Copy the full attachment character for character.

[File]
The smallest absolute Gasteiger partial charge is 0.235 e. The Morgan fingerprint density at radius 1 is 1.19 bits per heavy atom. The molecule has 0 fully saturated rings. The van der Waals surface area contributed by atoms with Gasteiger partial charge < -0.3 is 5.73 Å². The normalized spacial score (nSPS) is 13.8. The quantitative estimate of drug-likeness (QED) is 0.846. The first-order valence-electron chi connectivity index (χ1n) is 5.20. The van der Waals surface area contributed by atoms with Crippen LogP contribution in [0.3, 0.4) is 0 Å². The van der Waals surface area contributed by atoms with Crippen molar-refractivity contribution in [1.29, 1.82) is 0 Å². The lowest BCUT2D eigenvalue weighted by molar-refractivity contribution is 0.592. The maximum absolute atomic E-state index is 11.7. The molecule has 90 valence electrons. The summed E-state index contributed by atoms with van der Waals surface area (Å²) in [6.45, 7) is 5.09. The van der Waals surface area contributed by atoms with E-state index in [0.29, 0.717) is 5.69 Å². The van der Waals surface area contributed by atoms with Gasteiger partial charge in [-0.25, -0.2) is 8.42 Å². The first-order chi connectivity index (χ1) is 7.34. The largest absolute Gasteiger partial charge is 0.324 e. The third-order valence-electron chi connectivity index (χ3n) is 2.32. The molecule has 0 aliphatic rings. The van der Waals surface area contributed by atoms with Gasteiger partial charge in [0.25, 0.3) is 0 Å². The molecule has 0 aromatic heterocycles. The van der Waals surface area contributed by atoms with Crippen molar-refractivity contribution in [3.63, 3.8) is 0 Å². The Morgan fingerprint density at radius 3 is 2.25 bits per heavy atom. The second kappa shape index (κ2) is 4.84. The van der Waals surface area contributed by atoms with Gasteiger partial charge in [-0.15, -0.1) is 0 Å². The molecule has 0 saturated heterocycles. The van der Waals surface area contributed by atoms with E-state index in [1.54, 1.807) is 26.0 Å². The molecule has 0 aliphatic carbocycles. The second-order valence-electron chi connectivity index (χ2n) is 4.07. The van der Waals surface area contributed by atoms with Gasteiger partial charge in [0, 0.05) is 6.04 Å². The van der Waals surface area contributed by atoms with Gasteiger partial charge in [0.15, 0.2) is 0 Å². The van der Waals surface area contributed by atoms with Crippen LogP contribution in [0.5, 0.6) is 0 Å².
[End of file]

The smallest absolute Gasteiger partial charge is 0.235 e. The Morgan fingerprint density at radius 1 is 1.19 bits per heavy atom. The molecule has 0 fully saturated rings. The van der Waals surface area contributed by atoms with Gasteiger partial charge < -0.3 is 5.73 Å². The normalized spacial score (nSPS) is 13.8. The quantitative estimate of drug-likeness (QED) is 0.846. The first-order valence-electron chi connectivity index (χ1n) is 5.20. The van der Waals surface area contributed by atoms with Crippen LogP contribution in [0.3, 0.4) is 0 Å². The van der Waals surface area contributed by atoms with Crippen molar-refractivity contribution in [1.29, 1.82) is 0 Å². The lowest BCUT2D eigenvalue weighted by molar-refractivity contribution is 0.592. The maximum absolute atomic E-state index is 11.7. The molecule has 90 valence electrons. The summed E-state index contributed by atoms with van der Waals surface area (Å²) in [6.45, 7) is 5.09. The van der Waals surface area contributed by atoms with E-state index in [0.29, 0.717) is 5.69 Å². The van der Waals surface area contributed by atoms with Gasteiger partial charge in [-0.25, -0.2) is 8.42 Å². The first-order chi connectivity index (χ1) is 7.34. The largest absolute Gasteiger partial charge is 0.324 e. The third-order valence-electron chi connectivity index (χ3n) is 2.32. The molecule has 0 aliphatic rings. The van der Waals surface area contributed by atoms with Gasteiger partial charge in [0.25, 0.3) is 0 Å². The molecule has 0 aromatic heterocycles. The van der Waals surface area contributed by atoms with Crippen molar-refractivity contribution in [3.63, 3.8) is 0 Å². The Morgan fingerprint density at radius 3 is 2.25 bits per heavy atom. The second kappa shape index (κ2) is 4.84. The van der Waals surface area contributed by atoms with Gasteiger partial charge in [-0.15, -0.1) is 0 Å². The molecule has 0 saturated heterocycles. The van der Waals surface area contributed by atoms with E-state index in [1.54, 1.807) is 26.0 Å². The molecule has 0 aliphatic carbocycles. The second-order valence-electron chi connectivity index (χ2n) is 4.07. The van der Waals surface area contributed by atoms with Gasteiger partial charge in [0, 0.05) is 6.04 Å². The van der Waals surface area contributed by atoms with Gasteiger partial charge in [0.15, 0.2) is 0 Å². The van der Waals surface area contributed by atoms with Crippen LogP contribution in [0.5, 0.6) is 0 Å².